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Xi Jinping hails China’s rise

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President Xi Jinping yesterday hailed China’s rise as a global power and demanded unity around its leadership, launching a Communist Party congress expected to endorse its bid for power for a historic third term.

In a keynote address to 2,300 delegates gathered at the Great Hall of the People, Xi promoted and defended a series of signature policies – including zero-Covid and his anti-corruption campaign that downed rivals within the party. .

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“Unity is strength, and victory demands unity,” Xi said after taking the stage to a thunderous reception from hand-picked attendees who will vote during the week-long Congress on leadership. party for the next five years.

The president – whose 10-year rule has seen the country become a global superpower – said China’s “international influence, allure and power to shape the world have increased dramatically”.

During his 100-minute “working report” on the past five years, Xi also focused on two of China’s most sensitive security and sovereignty issues regarding Hong Kong, after democratic protests there swept away. been crushed, and on the self-governing island of Taiwan. .

He hailed Hong Kong’s transition from “chaos to governance”, while his vow to “never commit to abandoning the use of force” on the self-governing island of Taiwan drew enthusiastic applause.

Xi celebrated the party’s continued efforts to eradicate Covid – which put heavy restrictions on people’s lives and hammer the country’s economy – as a major achievement.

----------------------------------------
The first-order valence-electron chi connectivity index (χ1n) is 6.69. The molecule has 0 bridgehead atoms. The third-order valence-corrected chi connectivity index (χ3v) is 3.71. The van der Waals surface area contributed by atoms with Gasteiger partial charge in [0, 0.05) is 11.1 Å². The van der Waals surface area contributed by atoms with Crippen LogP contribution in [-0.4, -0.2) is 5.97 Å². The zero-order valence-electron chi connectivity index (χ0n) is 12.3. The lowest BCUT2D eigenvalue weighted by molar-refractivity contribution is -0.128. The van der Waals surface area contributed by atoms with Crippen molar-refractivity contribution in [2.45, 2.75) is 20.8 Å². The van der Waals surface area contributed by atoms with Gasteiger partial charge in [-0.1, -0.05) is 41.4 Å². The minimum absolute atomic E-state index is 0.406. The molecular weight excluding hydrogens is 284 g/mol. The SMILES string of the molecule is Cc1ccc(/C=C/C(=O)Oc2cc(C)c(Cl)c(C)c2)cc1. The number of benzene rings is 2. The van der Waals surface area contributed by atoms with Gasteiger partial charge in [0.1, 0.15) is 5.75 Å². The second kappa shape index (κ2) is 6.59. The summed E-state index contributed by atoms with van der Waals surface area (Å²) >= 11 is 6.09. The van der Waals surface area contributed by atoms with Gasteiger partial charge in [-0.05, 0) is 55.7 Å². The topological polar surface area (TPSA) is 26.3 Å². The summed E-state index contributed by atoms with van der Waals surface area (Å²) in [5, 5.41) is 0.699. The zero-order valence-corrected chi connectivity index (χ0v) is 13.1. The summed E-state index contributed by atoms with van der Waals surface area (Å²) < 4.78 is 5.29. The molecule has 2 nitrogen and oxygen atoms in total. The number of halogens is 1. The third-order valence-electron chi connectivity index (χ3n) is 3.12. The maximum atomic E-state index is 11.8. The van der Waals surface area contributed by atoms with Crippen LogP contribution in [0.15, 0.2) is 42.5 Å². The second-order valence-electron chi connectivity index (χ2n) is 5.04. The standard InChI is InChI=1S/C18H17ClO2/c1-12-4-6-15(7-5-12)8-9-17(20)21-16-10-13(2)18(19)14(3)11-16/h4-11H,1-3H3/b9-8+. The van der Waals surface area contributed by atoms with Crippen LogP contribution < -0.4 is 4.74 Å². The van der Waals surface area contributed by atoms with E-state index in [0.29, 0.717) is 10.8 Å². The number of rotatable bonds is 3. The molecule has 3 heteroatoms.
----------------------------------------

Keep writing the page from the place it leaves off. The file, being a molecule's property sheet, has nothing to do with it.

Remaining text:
He insisted the approach had “protected people’s safety and health to the highest degree”.

He also highlighted as a success his crackdown on corruption, which saw thousands jailed and critics said it had been used to crush dissent and opposition to his rule.

Xi said the anti-corruption campaign had eliminated “serious latent dangers” within the Communist Party, the military and the state.

“The fight against corruption has won a landslide victory and has been globally consolidated,” he said.

In a speech mostly focused on domestic issues, Xi also told delegates that China would “actively participate in global governance on climate change.”

Xi also reiterated that China opposes a “cold war mentality” in international diplomacy, but made no mention of frayed relations with the United States.

Nor did Xi refer to the war in Ukraine.

There were no political announcements in the speech, which was largely a review of the current state of affairs, and analysts said Xi wanted to project stability.

If all goes according to plan for Xi, the 69-year-old will be named party general secretary after the week-long meeting concludes, cementing his position as China’s most powerful leader since Mao Zedong.

Xi and the other top party brass are expected to be unveiled on October 23, the day after Congress closes.

If chosen as party leader for another five-year term as scheduled, he is almost certain to be elected president at the annual meeting of China’s National People’s Congress in March.

In the highly choreographed, mostly behind closed doors conclave this week, delegates will choose members of the party’s Central Committee, which has about 200 members, which in turn selects the 25-person Politburo and its all-powerful Standing Committee – the highest leadership in the country. body.